"There's a lot of different ways to skin a cat," Grimes says. "The way Turner does things appeals to me. It appeals to my sense of being a parent. I tell people, 'Before I'm a coach, I'm a dad.' Obviously, we need to win football games. But you know what? I do believe there is a broader responsibility we have."

A responsibility that perhaps was lost on coaches half a century ago.

"I played the game, and no one has more respect for Coach Bryant and his accomplishments," Grimes says. "But I think he set football back two generations at Junction. Because you don't have to do it that way. I think it's a positive thing, what we're doing right now. You don't have to tear them down to build them up."

It's no wonder that Joe Ehrmann felt like he was preaching to the choir this summer when he met with Gill and his staff. They already understood his message; he was just filling in a few holes.

"The single-greatest crisis in America is the crisis of masculinity," Ehrmann says. "What does it mean to be a man? I don't think there's a better place to bring about change than through sports. It's become the secular religion of America, and the coach is the high priest of that religion."

Ehrmann defines masculinity by two criteria. First, does he have the ability to love and be loved, to pursue sustained relationships? And second, is he trying to make a difference in the world around him?

After decades in what can be a brutal business, Torbush tends to agree.

"After football," Torbush says, "somewhere down the road, you'd like to think players are gonna come back to you, be your friend, say, 'Thank you for the role model you were for me.' I've seen some guys that wouldn't come back to their college after they finished. That's not what this game's all about."

Often, when a coach is fired or resigns from a program, an exodus of his players begins. The greatest indictment of the Mangino era at Kansas may be that not one scholarship player followed him out the door.

Mangino's alleged follies — physically and verbally abusing players — are now old news. Still, he left a roster full of players who couldn't help but doubt themselves.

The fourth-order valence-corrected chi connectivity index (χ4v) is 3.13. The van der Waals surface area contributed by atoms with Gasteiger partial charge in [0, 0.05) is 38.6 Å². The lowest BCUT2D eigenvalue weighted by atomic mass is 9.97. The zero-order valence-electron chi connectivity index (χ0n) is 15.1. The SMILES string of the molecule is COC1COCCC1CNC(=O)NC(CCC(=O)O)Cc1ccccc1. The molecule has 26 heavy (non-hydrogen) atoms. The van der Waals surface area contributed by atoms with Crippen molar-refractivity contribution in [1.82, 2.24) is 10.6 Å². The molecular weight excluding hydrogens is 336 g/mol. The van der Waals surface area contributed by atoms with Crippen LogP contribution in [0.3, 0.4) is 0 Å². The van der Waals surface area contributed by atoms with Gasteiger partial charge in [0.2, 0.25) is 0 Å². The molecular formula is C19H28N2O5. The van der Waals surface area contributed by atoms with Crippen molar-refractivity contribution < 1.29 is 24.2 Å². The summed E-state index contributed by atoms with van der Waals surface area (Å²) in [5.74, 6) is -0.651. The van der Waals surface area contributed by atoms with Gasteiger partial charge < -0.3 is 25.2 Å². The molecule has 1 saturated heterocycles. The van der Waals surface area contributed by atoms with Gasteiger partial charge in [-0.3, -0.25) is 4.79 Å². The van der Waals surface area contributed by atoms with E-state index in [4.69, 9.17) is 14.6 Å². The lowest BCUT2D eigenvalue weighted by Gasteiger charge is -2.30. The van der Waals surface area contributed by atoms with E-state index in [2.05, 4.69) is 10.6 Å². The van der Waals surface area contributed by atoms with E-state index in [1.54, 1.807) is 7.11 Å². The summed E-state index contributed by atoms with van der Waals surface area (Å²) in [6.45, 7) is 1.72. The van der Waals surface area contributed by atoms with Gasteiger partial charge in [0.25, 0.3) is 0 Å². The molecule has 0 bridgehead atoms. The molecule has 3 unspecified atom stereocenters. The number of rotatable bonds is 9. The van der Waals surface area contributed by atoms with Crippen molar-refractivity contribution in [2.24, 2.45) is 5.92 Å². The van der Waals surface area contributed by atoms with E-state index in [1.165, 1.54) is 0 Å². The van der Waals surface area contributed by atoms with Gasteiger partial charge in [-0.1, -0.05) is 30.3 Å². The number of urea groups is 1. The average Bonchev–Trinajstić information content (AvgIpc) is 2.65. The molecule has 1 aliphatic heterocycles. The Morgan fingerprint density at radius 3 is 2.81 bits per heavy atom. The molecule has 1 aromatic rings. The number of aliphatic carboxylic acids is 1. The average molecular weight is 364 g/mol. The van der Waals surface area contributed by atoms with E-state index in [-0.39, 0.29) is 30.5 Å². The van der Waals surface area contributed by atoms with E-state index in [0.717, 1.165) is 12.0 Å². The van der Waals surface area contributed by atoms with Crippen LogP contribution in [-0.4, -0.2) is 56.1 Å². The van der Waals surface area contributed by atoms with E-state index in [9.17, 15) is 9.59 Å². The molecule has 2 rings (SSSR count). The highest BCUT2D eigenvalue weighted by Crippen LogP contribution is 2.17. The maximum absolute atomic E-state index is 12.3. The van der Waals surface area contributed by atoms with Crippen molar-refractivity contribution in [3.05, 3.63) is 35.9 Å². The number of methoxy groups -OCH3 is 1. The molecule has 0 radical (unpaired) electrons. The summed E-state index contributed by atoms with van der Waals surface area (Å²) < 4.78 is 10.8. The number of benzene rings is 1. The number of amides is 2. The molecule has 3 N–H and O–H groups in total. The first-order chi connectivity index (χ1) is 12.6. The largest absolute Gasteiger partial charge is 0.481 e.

"Even some of the older guys were scared to mess up because of how quick Coach Mangino might have made a decision about pulling a player," McDougald says.

Gill took over and immediately focused on forging tight bonds with his players. In individual meetings, he asked them about their families, their hobbies. He passed out surveys and asked each player to talk in front of the team about somebody who had influenced them. The message? We're not so different.

During spring practice, players saw that Gill's staff was going to treat them in a new way on the field, too. When a player makes a mistake, the coaches will usually talk to that player off to the side to keep from embarrassing him.

"It lets a lot of players loosen up a little more and be more willing to make a mistake," McDougald says. "A lot of people are playing a lot faster."

Gill has made headlines for outlawing the use of curse words by players and coaches. Players were skeptical that football coaches could avoid salty language.

"I was like, I'm gonna be eager to see this happen," sixth-year senior Angus Quigley says. "And amazingly, it holds true. Exactly what he said is exactly what has happened. When you see that, you can't help but respect a man like Coach Gill."

Players have slipped up occasionally, and when they do, they are asked to watch their language. While no cussing on a football field could be construed as going soft, Gill views it as a form of discipline.

"It's no different than when a player jumps offsides," Gill says. "If you can't discipline yourself as far as what words you say, how can I trust you to do the right coverage? We're teaching people how to behave in our society. I'm preparing them for life."

Today, as much as ever, winning football is still associated with hard-nosed football. It's no different at Kansas, where nice guys like Terry Allen have finished last while Mangino, despite his warts, finished one victory shy of the school's career record for coaching wins.

Gill's tenure at Kansas represents a great experiment. Sure, nice guys have won before, but can it be done with the level of talent Gill can expect to bring to KU? And if Gill's teams fail on the field, what will that ultimately say?

Not much, according to Gill.

"Each person has to go and be who they are," Gill says. "This is who I am."